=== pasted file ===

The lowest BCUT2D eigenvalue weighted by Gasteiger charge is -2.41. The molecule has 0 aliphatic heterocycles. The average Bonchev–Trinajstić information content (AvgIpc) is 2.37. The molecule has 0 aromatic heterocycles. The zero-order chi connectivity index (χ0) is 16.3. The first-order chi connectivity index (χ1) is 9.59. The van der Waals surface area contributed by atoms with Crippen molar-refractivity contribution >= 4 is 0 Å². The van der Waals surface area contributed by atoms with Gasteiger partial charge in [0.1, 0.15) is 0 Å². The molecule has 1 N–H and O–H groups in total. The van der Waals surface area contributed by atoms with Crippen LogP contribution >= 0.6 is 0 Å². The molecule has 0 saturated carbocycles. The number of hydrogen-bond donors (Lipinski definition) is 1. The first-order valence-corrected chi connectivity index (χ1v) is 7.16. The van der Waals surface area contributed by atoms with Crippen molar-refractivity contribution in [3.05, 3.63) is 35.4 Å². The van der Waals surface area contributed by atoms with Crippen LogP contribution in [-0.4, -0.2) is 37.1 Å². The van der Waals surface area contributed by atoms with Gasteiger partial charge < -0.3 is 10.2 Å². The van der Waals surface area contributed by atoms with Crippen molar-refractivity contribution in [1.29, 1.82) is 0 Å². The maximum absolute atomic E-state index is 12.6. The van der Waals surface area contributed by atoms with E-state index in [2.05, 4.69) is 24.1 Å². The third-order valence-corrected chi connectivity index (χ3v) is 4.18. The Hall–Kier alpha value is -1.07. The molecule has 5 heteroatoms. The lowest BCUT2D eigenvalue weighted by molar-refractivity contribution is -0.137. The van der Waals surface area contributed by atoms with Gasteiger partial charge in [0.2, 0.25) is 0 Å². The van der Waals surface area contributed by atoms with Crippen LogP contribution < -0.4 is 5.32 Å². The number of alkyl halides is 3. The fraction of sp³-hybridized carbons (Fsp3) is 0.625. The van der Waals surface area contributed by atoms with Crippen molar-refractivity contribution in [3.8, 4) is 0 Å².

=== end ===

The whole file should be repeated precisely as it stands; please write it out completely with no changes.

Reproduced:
The lowest BCUT2D eigenvalue weighted by Gasteiger charge is -2.41. The molecule has 0 aliphatic heterocycles. The average Bonchev–Trinajstić information content (AvgIpc) is 2.37. The molecule has 0 aromatic heterocycles. The zero-order chi connectivity index (χ0) is 16.3. The first-order chi connectivity index (χ1) is 9.59. The van der Waals surface area contributed by atoms with Crippen molar-refractivity contribution >= 4 is 0 Å². The van der Waals surface area contributed by atoms with Gasteiger partial charge in [0.1, 0.15) is 0 Å². The molecule has 1 N–H and O–H groups in total. The van der Waals surface area contributed by atoms with Crippen LogP contribution >= 0.6 is 0 Å². The molecule has 0 saturated carbocycles. The number of hydrogen-bond donors (Lipinski definition) is 1. The first-order valence-corrected chi connectivity index (χ1v) is 7.16. The van der Waals surface area contributed by atoms with Crippen molar-refractivity contribution in [3.05, 3.63) is 35.4 Å². The van der Waals surface area contributed by atoms with Crippen LogP contribution in [-0.4, -0.2) is 37.1 Å². The van der Waals surface area contributed by atoms with Gasteiger partial charge < -0.3 is 10.2 Å². The van der Waals surface area contributed by atoms with Crippen molar-refractivity contribution in [1.29, 1.82) is 0 Å². The maximum absolute atomic E-state index is 12.6. The van der Waals surface area contributed by atoms with E-state index in [2.05, 4.69) is 24.1 Å². The third-order valence-corrected chi connectivity index (χ3v) is 4.18. The Hall–Kier alpha value is -1.07. The molecule has 5 heteroatoms. The lowest BCUT2D eigenvalue weighted by molar-refractivity contribution is -0.137. The van der Waals surface area contributed by atoms with Gasteiger partial charge in [0.2, 0.25) is 0 Å². The van der Waals surface area contributed by atoms with Crippen LogP contribution < -0.4 is 5.32 Å². The number of alkyl halides is 3. The fraction of sp³-hybridized carbons (Fsp3) is 0.625. The van der Waals surface area contributed by atoms with Crippen molar-refractivity contribution in [3.8, 4) is 0 Å².